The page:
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The flow past a cylinder in proximity to a plane wall is investigated numerically for small gap ratios. Three vortex dynamic processes associated with different hairpin vortex generation mechanisms are identified for the first time, and the wake-induced turbulent transition is analysed. The vortex shedding is suppressed at $G/D = 0.1$, while the spanwise vortex is generated via a Kelvin–Helmholtz instability and evolves into hairpin vortices. For $G/D= 0.3$, the upper and lower rollers alternatively shedding from the cylinder, interact with the secondary vortex. The split secondary vortex merges with the upper roller and results in a new vortex downstream, which develops into hairpin vortices. When $G/D = 0.9$, the secondary vortex interacts with the lower roller and then evolves into hairpin vortices. A tertiary vortex induced by the secondary vortex is observed, rotating in the opposite direction to the secondary vortex the wake-induced transitions share the same route. The velocity fluctuations deviate from the optimal growth theory in the pre-transitional region. In the transitional region low-frequency disturbances penetrate the sheltering edge to generate streaks where the disturbance energy declines. In the turbulent region the logarithmic layer is formed, indicating that the turbulent equilibrium is established.
Understanding the patterns of treatment response is critical for the treatment of patients with schizophrenia; one way to achieve this is through using a longitudinal dynamic process study design.
This study aims to explore the response trajectory of antipsychotics and compare the treatment responses of seven different antipsychotics over 6 weeks in patients with schizoprenia (trial registration: Chinese Clinical Trials Registry Identifier: ChiCTR-TRC-10000934).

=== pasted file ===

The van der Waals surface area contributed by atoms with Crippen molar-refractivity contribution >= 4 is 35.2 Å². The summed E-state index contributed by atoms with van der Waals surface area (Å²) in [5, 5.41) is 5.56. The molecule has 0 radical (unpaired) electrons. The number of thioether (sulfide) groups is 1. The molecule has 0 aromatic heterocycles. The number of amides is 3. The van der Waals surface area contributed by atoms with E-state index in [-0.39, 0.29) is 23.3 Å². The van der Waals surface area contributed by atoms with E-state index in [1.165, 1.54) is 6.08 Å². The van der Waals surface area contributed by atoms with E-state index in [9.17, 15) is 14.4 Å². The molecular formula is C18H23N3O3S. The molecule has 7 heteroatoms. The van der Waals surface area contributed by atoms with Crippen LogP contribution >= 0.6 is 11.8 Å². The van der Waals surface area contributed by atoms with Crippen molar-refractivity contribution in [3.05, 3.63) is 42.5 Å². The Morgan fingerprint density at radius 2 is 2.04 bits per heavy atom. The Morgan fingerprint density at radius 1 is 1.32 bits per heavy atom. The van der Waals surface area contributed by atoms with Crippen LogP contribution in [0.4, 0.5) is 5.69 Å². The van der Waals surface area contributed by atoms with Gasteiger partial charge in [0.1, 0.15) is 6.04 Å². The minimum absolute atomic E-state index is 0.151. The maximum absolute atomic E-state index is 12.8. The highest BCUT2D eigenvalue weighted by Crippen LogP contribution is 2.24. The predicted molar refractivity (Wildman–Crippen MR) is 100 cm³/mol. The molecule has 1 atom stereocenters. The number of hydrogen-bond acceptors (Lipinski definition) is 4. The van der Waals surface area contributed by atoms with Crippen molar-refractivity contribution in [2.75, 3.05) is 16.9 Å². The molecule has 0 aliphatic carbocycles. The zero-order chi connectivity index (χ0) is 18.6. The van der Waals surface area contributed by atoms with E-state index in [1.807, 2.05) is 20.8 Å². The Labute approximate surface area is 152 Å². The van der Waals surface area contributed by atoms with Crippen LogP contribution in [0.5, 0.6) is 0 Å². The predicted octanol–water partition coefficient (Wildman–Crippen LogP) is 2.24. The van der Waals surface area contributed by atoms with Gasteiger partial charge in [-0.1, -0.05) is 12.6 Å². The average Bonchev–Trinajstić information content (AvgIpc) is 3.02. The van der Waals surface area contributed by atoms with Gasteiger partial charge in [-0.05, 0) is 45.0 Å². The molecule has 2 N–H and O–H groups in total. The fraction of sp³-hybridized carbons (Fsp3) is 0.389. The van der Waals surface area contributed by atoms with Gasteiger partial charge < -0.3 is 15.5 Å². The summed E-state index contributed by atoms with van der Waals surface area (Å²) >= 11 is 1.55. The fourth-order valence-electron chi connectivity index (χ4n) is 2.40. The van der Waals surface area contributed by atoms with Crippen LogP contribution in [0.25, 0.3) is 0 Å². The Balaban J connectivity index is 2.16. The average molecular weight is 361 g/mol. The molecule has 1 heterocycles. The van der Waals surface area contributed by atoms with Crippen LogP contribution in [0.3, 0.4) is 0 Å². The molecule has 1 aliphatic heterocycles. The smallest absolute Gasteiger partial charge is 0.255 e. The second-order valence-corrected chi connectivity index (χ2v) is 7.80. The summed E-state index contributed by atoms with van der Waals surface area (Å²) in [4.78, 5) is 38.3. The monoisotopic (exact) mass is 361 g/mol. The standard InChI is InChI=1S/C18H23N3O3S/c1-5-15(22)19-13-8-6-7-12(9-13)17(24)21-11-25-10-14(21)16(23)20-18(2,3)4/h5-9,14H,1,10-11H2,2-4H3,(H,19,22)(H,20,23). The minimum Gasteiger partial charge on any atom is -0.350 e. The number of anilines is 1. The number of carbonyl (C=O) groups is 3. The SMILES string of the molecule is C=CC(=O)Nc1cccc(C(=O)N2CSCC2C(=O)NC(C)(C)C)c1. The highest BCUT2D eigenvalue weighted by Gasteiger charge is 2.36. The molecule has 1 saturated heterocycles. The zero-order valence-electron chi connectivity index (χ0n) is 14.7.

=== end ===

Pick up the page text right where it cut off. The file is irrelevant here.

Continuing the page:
Data were collected from a multicentre, randomised open-label clinical trial. Patients were evaluated with the Positive and Negative Syndrome Scale (PANSS) at baseline and follow-up at weeks 2, 4 and 6. Trajectory groups were classified by the method of k-means cluster modelling for longitudinal data. Trajectory analyses were also employed for the seven antipsychotic groups.
The early treatment response trajectories were classified into a high-trajectory group of better responders and a low-trajectory group of worse responders. The results of trajectory analysis showed differences compared with the classification method characterised by a 50% reduction in PANSS scores at week 6. A total of 349 patients were inconsistently grouped by the two methods, with a significant difference in the composition ratio of treatment response groups using these two methods (χ2 = 43.37, P < 0.001). There was no differential contribution of high- and low trajectories to different drugs (χ2 = 12.52, P = 0.051); olanzapine and risperidone, which had a larger proportion in the >50% reduction at week 6, performed better than aripiprazole, quetiapine, ziprasidone and perphenazine.
The trajectory analysis of treatment response to schizophrenia revealed two distinct trajectories. Comparing the treatment responses to different antipsychotics through longitudinal analysis may offer a new perspective for evaluating antipsychotics.
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